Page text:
- The Washington Times - Wednesday, April 25, 2001

Rep. Billy Tauzin is making a fatal mistake regarding the nations telecommunications. In a presentation to the Progress & Freedom Foundation, the powerful Commerce Committee chairman stated clearly and correctly that the primary threat to future economic growth is a continued meltdown in the information technology sector. Since March 2000, stock prices for telecommunications companies have dropped 70 percent, many have gone bankrupt and others are quickly running out of cash. A domino effect has knocked down the profits of the suppliers that serve them.
Mr. Tauzin was also exactly right when he said that a strong rebound in telecommunications requires two things: first, reliable energy supplies and, second, widespread availability of broadband to speed delivery of services from the current-copper crawl pace.
But Mr. Tauzins remedy is all wrong. He thinks the best way to boost broadband is by releasing the regional Bell monopolies from their obligations under the Telecommunications Act of 1996. Such a move would kill competition and innovation, the keys to a rebound in both broadband and the economy as a whole.
What were the obligations? Five years ago, the Bells agreed to open their local loops to competitors. In exchange, the Bells would be able to get into the long-distance market.
Unfortunately, little has changed since 1996. The Bells dragged their feet, and they continue to have a chokehold on the "last mile" of phone line into the home. Some 95 percent of U.S. residences still have a regulated Bell monopoly as their local service provider. And, like all monopolies, the Bells have been raising their local rates and doing little to improve service.
Hope for real competition is rapidly running out. Several months ago one of the largest competitive local exchange carriers (CLEC), Covad Communications, cut back the planned expansion of its national digital subscriber lines (DSL) broadband network. Two weeks ago, another large CLEC, NorthPoint Communications, which is in bankruptcy, ended service to 100,000 customers. Rhythm NetConnections has run out of money. And soon, PSInet, which laid a million miles of fiber optic through 28 countries and 90 metropolitan areas of the United States, could follow suit. As PSInet founder William Schrader says, the "dinosaurs" (as he calls the Bell monopolies) are winning because "deregulation has stopped, and they will become monopolists again because the competition cant compete with monopolists."
Indeed, the monopolists are only getting bigger. Thanks to mergers among themselves, the seven Bells plus non-Bell local giant GTE have become just four companies SBC, Verizon, Bell South and Qwest. And in addition to merging to reduce competition, they have reneged on the promises they made (to win merger approvals) to get into each others territories. Verizon, formed when BellAtlantic merged with Nynex and GTE, announced last month it would slow down an already sluggish expansion into other Bells regions. And SBC says it wont come close to its target set by the Federal Communications Commission when it merged with Ameritech, the Midwest monopoly to enter 30 major-city markets.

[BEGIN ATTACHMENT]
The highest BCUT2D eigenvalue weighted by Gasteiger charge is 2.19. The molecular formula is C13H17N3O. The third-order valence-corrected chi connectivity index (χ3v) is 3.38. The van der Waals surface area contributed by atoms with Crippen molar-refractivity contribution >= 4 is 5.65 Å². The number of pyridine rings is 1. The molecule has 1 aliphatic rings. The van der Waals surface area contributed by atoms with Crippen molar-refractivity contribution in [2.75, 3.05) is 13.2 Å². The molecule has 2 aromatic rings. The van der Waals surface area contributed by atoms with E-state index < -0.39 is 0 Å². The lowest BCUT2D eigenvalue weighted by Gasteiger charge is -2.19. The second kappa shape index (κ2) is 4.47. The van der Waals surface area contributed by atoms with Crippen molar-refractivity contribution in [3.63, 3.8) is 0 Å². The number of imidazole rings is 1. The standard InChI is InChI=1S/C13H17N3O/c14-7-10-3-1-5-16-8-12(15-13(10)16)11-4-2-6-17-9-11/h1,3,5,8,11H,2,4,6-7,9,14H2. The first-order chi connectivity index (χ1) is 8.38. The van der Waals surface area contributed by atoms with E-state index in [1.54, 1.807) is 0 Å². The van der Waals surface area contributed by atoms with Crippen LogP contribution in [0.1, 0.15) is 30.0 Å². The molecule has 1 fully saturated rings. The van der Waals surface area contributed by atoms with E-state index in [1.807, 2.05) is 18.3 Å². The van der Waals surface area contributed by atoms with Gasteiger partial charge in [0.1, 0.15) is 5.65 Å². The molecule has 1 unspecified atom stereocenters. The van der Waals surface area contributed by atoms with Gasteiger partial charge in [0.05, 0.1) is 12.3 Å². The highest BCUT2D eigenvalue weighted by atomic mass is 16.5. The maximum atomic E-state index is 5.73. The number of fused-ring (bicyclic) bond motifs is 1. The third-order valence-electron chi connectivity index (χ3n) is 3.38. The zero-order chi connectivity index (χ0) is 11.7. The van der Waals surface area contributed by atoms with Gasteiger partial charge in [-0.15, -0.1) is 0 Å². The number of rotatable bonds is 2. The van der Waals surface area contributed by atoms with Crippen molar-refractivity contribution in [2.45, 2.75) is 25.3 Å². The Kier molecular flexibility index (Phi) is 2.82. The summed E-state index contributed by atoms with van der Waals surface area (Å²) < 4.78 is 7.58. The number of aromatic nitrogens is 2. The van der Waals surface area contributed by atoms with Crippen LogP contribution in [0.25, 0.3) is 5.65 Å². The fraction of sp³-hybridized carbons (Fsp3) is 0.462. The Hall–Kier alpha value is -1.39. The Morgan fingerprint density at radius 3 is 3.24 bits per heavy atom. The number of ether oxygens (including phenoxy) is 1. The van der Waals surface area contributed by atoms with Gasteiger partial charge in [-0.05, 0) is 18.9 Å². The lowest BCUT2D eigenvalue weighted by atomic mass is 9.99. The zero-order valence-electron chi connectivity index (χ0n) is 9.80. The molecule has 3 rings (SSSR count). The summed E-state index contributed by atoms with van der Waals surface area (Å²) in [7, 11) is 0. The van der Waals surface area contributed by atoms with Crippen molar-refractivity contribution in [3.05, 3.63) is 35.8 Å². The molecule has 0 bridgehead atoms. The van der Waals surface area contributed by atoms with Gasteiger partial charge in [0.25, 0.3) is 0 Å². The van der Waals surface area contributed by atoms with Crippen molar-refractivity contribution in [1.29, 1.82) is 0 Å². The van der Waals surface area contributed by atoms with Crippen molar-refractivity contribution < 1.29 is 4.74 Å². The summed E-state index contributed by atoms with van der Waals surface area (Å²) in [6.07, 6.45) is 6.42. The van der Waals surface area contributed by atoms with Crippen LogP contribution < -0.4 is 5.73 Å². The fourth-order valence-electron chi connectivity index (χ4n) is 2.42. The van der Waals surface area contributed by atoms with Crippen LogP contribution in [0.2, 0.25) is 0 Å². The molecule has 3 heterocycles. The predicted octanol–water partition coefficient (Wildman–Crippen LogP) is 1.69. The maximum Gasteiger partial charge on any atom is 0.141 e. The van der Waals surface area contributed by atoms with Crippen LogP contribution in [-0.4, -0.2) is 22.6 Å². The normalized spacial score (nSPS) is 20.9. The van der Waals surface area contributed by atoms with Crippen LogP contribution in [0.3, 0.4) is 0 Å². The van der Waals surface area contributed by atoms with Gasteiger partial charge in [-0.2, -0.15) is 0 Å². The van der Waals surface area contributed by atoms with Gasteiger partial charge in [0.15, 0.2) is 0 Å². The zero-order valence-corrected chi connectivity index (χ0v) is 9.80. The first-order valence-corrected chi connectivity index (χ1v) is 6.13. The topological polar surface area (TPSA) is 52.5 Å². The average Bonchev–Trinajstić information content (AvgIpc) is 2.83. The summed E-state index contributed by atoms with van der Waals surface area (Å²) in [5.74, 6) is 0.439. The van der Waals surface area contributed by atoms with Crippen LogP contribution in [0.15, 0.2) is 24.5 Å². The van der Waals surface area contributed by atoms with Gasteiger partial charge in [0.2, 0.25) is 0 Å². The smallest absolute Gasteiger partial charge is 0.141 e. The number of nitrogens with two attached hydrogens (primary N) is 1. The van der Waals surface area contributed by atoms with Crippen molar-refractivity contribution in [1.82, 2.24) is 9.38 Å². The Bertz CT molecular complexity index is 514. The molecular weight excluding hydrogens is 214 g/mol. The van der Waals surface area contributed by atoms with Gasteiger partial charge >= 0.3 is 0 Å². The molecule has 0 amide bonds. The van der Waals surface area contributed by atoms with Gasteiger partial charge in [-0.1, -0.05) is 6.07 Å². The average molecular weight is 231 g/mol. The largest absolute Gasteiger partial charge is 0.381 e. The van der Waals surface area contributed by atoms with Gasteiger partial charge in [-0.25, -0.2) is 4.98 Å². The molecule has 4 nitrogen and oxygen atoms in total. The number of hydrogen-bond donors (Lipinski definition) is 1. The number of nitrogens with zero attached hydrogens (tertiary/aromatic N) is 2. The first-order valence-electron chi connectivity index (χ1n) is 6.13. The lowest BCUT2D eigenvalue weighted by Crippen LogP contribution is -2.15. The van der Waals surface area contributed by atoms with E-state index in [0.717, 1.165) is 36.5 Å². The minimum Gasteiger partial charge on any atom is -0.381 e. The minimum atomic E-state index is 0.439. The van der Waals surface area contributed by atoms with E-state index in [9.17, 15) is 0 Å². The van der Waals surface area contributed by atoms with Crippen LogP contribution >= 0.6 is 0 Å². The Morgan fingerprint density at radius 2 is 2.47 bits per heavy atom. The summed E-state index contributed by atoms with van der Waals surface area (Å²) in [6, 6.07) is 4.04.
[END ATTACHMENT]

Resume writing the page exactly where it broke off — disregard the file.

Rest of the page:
Yet, as far as Mr. Tauzin is concerned, it is the Bells that are the victims. So, to make things equal, he would let the Bells get into the most lucrative part of the long distance-market data transmission without having to open up their local loops. He would also release them from their promises to compete with each other.
What will happen if the powerful local Bells get what they want from Mr. Tauzin and Congress? History shows it wont be the expansion of affordable broadband. In the past, the Bells tried to kill the Internet in its crib by putting per-minute charges on local calls made to the Internet Service Providers (ISPs) that connected consumers to the Internet. Just such policies in Europe and Japan have curbed the Internets growth there, to those nations economic detriment. In the United States, brave CLECs stepped up to the plate and gave those ISPs good low-cost service.
The Bells also kept DSL service under wraps for more than a decade, not wanting to divert business from their high-speed, high-cost T1 lines. Only when the upstart CLECs began delivering it to customers at affordable prices did the Bells start to do the same. And now that competition from the upstarts is waning (as the Bells drag their feet on local connections, file lawsuits and renege on agreements to pay their "reciprocal compensation" bills), the Bells are making DSL service less affordable once again. A competitive market would not allow SBC to hike prices for its DSL service 25 percent, as it did last month.
To achieve deregulation, the answer is to break the Bells up not geographically, but functionally, as some states, like Pennsylvania are already trying to do. Each local phone company should be divided into two businesses: wholesale and retail. The wholesale side would sell local service both to its own retail side and to any other company that wanted to purchase that service. Thats how to achieve real competition, to boost quality and push down prices.
Giving in to the Bells demands for a rollback of the Telecommunications Act of 1996 is a prescription for disaster that will throttle the prospects of the New Economy for decades to come.

James Glassman is the host of www.TechCentralStation.com. He also wrote about the telecommunications industry in late December 2000.

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